Decision #85/18 - Type: Workers Compensation


The worker is appealing the decision made by the Workers Compensation Board ("WCB") that he was not entitled to benefits after February 7, 2017. A hearing was held on April 18, 2018 to consider the worker's appeal.


Whether or not the worker is entitled to benefits after February 7, 2017.


The worker is not entitled to benefits after February 7, 2017.


The worker, a labourer, initially filed a claim with the WCB on September 15, 2016 reporting an incident that occurred on June 30, 2016 as:

I feel I have been subjected to an act of Bullying + Harrassment in the workplace by my superintendent and a few coworkers. I have also been threatened by persons I work with. I have anxiety Depression, and sleepless nights.

The employer filed an Employer's Accident Report with the WCB on September 21, 2016 noting:

[The worker] was evicted from [location] by [Contractor] on Sept 6/16, for breaching [Contractor] site/[location] rules, resulting in his termination fr the project (sic) at that time he came to my office and advised he had been harassed by coworkers when asked for details of what happened and when he advised he would send them to me once he got as he kept a log of it. I did not hear further from [the worker] until he called today (Sept 21/16) and advised he had filed a wcb claim and he would not be providing any info or details to [Employer].

In his initial discussion with the WCB on September 22, 2016, the worker advised the WCB that he had started his employment with the employer on June 30, 2016. The worker described several incidents of the difficulties he felt he had been experiencing and advised that he had spoken to his employer's HR department and his union about his experiences. The worker advised the WCB that he felt increased harassment around September 6, 2016 and felt that his stress and anxiety levels were too high. He advised that he spoke to an on-site counsellor on September 6, 2016 and she recommended that the worker take time off work and seek further psychological/psychiatric counselling. In a follow-up email to the WCB on September 27, 2016, the worker provided the WCB with the description of an incident he witnessed at his workplace on September 5, 2016 where he felt threatened. On September 28, 2016, the worker provided the WCB with a witness statement regarding the September 5, 2016 incident. The worker also provided a copy of the on-site counsellor's September 6, 2016 note to the WCB on October 3, 2016.

The worker's psychologist provided a report dated October 11, 2016 from his appointments with the worker. The worker's psychologist noted that the worker's "…presentation at this time is consistent with an adjustment disorder with mixed anxiety and depressed mood."

On December 13, 2016, the WCB advised the worker that his claim was not acceptable as it could not be established that an accident, as defined by the Act, had occurred. The worker provided further information, including additional coworkers' statements regarding his claim and the WCB spoke to further witnesses; however, the worker was advised by the WCB on January 24, 2017 that there was no change to their earlier decision.

The worker's representative requested reconsideration of the WCB's December 13, 2016 and January 24, 2017 decisions on March 30, 2017. On April 13, 2017, Review Office rescinded the WCB decisions and accepted the worker's claim for the workplace incident that occurred on September 5, 2016 only. All other incidents noted by the worker were not accepted. Review Office found that the actions of the worker's coworker during that incident "…were willful and intentional, causing the worker to feel threatened."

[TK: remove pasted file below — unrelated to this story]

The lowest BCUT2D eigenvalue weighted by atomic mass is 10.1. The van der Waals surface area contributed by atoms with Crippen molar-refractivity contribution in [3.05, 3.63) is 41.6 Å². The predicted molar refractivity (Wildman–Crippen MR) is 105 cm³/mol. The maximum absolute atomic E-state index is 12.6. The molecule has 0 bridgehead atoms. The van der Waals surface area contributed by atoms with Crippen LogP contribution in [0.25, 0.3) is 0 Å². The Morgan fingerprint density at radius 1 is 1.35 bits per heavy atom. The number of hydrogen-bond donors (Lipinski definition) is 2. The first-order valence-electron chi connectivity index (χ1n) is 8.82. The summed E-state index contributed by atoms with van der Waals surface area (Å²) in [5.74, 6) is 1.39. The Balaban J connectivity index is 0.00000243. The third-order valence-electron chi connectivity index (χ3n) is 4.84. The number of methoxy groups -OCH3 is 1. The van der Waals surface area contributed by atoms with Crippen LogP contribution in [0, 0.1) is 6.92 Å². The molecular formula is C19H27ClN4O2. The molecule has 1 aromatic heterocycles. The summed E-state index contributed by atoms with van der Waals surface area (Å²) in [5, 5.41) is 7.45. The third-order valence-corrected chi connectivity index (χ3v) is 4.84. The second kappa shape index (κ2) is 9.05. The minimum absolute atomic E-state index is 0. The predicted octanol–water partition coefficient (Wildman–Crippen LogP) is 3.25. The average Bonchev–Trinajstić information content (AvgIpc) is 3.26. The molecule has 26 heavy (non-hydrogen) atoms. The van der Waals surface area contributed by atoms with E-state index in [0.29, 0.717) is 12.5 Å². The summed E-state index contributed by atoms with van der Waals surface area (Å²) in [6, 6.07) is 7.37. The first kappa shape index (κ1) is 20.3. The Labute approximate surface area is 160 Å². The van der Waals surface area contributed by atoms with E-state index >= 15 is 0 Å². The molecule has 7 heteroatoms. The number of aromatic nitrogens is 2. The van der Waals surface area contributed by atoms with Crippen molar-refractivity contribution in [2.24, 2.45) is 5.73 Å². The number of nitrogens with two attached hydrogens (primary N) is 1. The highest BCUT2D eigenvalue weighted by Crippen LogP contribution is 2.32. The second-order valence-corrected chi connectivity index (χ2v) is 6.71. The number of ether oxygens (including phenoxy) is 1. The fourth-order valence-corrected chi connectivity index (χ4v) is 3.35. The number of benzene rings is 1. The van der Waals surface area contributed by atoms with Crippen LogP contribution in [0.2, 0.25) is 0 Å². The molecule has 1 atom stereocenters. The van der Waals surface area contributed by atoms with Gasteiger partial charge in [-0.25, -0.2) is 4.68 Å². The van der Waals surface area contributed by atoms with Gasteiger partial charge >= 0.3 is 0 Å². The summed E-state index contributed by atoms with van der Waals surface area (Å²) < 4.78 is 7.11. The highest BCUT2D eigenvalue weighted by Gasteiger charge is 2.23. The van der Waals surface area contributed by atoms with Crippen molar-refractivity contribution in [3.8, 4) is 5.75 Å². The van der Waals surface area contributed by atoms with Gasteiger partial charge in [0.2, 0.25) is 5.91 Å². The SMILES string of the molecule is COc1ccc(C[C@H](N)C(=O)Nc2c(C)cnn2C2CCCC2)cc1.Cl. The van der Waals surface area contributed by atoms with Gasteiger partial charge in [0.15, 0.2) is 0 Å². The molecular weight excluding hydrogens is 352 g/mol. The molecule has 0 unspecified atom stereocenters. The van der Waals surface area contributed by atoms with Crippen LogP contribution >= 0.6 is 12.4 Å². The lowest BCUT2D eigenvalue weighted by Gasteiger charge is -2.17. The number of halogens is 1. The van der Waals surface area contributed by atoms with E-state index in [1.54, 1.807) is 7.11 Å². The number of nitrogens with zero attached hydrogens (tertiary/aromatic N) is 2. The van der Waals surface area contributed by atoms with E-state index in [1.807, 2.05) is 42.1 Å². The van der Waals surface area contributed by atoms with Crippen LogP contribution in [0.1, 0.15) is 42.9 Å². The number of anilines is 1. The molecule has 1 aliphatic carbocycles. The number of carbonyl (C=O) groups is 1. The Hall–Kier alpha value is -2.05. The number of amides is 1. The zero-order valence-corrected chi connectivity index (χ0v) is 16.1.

On May 16, 2017, the worker was advised by the WCB that upon review of his file and information provided by his psychiatrist, wage loss and medical aid benefits were accepted from September 6, 2016 to February 7, 2017.

The worker's representative disagreed with the WCB's decision that benefits were only accepted to February 7, 2017 and requested reconsideration by Review Office on September 8, 2017.

Review Office upheld the WCB's decision on October 11, 2017. Review Office placed weight on the May 15, 2017 WCB medical advisor's report. The WCB medical advisor reviewed a May 2, 2017 report from the worker's psychiatrist who opined that following his meeting with the worker on February 7, 2017, "…his symptoms had progressed to a major depressive disorder." It was the opinion of the WCB medical advisor that by February 7, 2017, the worker's diagnosis of adjustment disorder had resolved and there was now a new diagnosis of major depressive disorder that could not be medically related to the workplace incident. Review Office found that there was no further need for work restrictions or medical treatment related to the workplace incident on September 5, 2016.

The worker's representative filed an application with the Appeal Commission on October 27, 2017. An oral hearing was held on April 18, 2018.


Applicable Legislation and Policy

The Appeal Commission and its panels are bound by The Workers Compensation Act (the "Act"), regulations and policies of the WCB's Board of Directors.

Subsection 4(1) of the Act provides that where a worker suffers personal injury by accident arising out of and in the course of employment, compensation shall be paid to the worker by the WCB.

Under subsection 4(2), a worker who is injured in an accident is entitled to wage loss benefits for the loss of earning capacity resulting from the accident, but no wage loss benefits are payable where the injury does not result in a loss of earning capacity during any period after the day on which the accident happens.

Subsection 27(1) of the Act provides that the WCB "…may provide a worker with such medical aid as the board considers necessary to cure and provide relief from an injury resulting from an accident." Subsection 39(2) of the Act provides that the WCB will pay wage loss benefits until such time as the worker's loss of earning capacity ends or the worker attains the age of 65 years.